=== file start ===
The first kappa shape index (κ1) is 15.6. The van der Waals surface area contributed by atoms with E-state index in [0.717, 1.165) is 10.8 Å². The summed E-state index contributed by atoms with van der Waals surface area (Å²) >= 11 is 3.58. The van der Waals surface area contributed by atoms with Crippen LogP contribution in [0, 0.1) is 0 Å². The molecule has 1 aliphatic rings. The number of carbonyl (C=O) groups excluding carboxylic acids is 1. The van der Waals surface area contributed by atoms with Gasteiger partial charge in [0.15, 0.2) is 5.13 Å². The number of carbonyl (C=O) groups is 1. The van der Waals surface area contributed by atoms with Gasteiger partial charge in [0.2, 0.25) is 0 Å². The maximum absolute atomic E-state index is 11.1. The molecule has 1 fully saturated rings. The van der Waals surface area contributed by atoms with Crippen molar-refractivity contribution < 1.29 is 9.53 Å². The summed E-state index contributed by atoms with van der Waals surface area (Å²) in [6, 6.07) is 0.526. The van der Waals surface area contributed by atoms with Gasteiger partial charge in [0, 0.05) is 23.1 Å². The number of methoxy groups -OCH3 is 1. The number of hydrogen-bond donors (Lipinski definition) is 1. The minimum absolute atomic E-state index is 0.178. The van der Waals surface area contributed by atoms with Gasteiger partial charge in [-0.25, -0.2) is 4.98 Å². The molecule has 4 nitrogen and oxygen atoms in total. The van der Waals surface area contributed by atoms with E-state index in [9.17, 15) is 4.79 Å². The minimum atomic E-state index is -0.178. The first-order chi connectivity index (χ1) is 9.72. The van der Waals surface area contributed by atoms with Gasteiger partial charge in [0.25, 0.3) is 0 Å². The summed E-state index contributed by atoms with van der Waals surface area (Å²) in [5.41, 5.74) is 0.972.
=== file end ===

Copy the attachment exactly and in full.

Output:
The first kappa shape index (κ1) is 15.6. The van der Waals surface area contributed by atoms with E-state index in [0.717, 1.165) is 10.8 Å². The summed E-state index contributed by atoms with van der Waals surface area (Å²) >= 11 is 3.58. The van der Waals surface area contributed by atoms with Crippen LogP contribution in [0, 0.1) is 0 Å². The molecule has 1 aliphatic rings. The number of carbonyl (C=O) groups excluding carboxylic acids is 1. The van der Waals surface area contributed by atoms with Gasteiger partial charge in [0.15, 0.2) is 5.13 Å². The number of carbonyl (C=O) groups is 1. The van der Waals surface area contributed by atoms with Gasteiger partial charge in [0.2, 0.25) is 0 Å². The maximum absolute atomic E-state index is 11.1. The molecule has 1 fully saturated rings. The van der Waals surface area contributed by atoms with Crippen molar-refractivity contribution < 1.29 is 9.53 Å². The summed E-state index contributed by atoms with van der Waals surface area (Å²) in [6, 6.07) is 0.526. The van der Waals surface area contributed by atoms with Gasteiger partial charge in [0, 0.05) is 23.1 Å². The number of methoxy groups -OCH3 is 1. The number of hydrogen-bond donors (Lipinski definition) is 1. The minimum absolute atomic E-state index is 0.178. The van der Waals surface area contributed by atoms with Gasteiger partial charge in [-0.25, -0.2) is 4.98 Å². The molecule has 4 nitrogen and oxygen atoms in total. The van der Waals surface area contributed by atoms with E-state index in [9.17, 15) is 4.79 Å². The minimum atomic E-state index is -0.178. The first-order chi connectivity index (χ1) is 9.72. The van der Waals surface area contributed by atoms with Gasteiger partial charge in [0.25, 0.3) is 0 Å². The summed E-state index contributed by atoms with van der Waals surface area (Å²) in [5.41, 5.74) is 0.972.